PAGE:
The Role of Ocean Space in Contemporary Urbanization

Although the ocean is investigated by many scientific fields, research about ocean space is scarce. But energy production, extraction of resources, infrastructural and logistical development is increasing incrementally, resulting in a quantum shift in scale and intensity of spatial demands. Almost no part of the global ocean remains unaffected by human impact. The ocean is therefore a site of spatial and environmental convergence, a type of “hinterland” to urbanized territories. While these developments are ephemeral in relative urban terms, often remote and hard to decipher, they also carve out vast territories and leave lasting physical legacies. These phenomena have largely escaped spatial articulation. History is rich in examples of radical forms of urbanization which engaged the ocean as a network agent, without claiming territorial rights. Intensified activities, however have led to the territorialization of the ocean through the establishment of fixed exclusive economic zones. A fundamental contradiction between open ocean systems and bounded space becomes apparent. As opposed to to a territory defined by political borders, this thesis proposes an integrated, kinetic definition of ocean territory based on oceanography and biological thresholds with which urbanizing forces interact. Both the ocean’s inherent spatial properties and cultural interventions become active components. Based on this definition, the first objective is to identify and define specific forms of urbanization within ocean space. Extended urbanization refers to one of the three interacting moments of urbanization proposed by Brenner and Schmid as part of their developing theory on planetary urbanization. This has its conceptual roots in the dual urban processes implosion-explosion as described by Lefebvre in The Urban Revolution. As a specific form of extended urbanization, I argue that ocean space participates in the loose, uneven, and indistinct morphologies we are only beginning to recognize as “urban”. Ocean urbanization is researched first through literature pertaining to four topics which permeate interactions with ocean space and which each represent a rich field of urban theory; Networks, Seascape, Technology and Ecology. Empirical research is then carried out on two case studies; the Barents and the Baltic Seas. These seas undergo a spatial analysis based on the proposed definition of ocean territory. Under urbanization processes, networks lace the ocean floor, the seascape produces energy, technology monitors ecosystems and ecology embraces petroleum exploration. The study distills properties common to both seas, but also distinct manifestations of urban processes within each context. As a result, nine principles of urbanization can be identified. The seas also revealed dispersed intensities in particular locations. Five such situations were chosen as the object of a closer study, which are then proposed as typological conditions: Interpenetration Contraction, Expansion, Assemblage and Confluence. The second objective of the thesis is to relate these findings to current Marine Spatial Planning. What can architects contribute to the conceptualizing, mapping and managing of ocean space? A critical appraisal of ocean planning practice in relation to the research findings, concludes that the architectural challenge is to redraw limits according to ocean dynamics and to launch the ocean project.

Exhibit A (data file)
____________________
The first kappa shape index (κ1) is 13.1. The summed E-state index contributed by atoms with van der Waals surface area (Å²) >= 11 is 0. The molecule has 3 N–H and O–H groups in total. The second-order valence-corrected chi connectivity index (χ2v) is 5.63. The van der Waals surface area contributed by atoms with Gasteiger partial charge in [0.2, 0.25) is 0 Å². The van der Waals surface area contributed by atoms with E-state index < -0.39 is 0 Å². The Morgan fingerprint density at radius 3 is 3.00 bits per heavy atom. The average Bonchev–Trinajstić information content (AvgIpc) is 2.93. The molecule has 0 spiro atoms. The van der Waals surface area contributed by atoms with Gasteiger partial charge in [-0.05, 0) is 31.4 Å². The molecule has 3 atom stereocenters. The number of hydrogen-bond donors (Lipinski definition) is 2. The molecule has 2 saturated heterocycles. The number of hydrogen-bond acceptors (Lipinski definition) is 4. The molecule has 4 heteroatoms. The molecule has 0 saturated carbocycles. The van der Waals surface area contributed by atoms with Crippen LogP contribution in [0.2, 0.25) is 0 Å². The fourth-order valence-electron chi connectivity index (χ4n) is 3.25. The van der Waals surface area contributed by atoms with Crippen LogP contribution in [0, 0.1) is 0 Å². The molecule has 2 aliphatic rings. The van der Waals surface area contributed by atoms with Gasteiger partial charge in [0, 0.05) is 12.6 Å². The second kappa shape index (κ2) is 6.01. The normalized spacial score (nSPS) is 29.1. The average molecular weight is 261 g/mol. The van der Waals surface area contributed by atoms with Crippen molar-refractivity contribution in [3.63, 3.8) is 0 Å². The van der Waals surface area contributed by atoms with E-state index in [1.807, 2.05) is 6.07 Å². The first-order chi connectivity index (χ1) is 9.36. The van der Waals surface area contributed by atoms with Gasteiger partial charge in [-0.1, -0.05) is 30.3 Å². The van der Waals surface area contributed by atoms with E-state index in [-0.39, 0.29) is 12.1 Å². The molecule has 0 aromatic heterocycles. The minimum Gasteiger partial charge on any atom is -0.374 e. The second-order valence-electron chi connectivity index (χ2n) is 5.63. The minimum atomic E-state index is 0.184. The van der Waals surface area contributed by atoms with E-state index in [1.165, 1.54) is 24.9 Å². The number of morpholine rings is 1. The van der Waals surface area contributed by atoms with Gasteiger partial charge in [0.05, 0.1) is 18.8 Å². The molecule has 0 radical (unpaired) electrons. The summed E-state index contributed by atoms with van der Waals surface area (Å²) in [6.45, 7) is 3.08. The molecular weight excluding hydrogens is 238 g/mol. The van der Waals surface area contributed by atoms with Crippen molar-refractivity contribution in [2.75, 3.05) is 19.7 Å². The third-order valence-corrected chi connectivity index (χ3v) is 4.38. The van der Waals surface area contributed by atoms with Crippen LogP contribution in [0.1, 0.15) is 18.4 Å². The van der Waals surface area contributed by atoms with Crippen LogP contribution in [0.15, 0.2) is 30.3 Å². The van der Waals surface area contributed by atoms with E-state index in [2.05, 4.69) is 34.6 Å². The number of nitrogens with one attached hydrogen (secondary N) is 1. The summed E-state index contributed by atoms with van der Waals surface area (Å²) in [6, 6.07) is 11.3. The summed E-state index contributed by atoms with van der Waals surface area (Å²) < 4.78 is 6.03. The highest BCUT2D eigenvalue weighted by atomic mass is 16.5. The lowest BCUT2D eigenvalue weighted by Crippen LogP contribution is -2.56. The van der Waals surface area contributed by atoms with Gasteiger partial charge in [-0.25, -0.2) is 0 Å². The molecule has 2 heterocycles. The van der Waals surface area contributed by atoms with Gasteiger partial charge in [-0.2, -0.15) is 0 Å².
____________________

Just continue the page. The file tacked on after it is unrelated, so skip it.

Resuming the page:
Gugger, Harry
Lausanne, EPFL
Other identifiers:
urn: urn:nbn:ch:bel-epfl-thesis6749-9

 Record created 2015-09-29, last modified 2018-12-05

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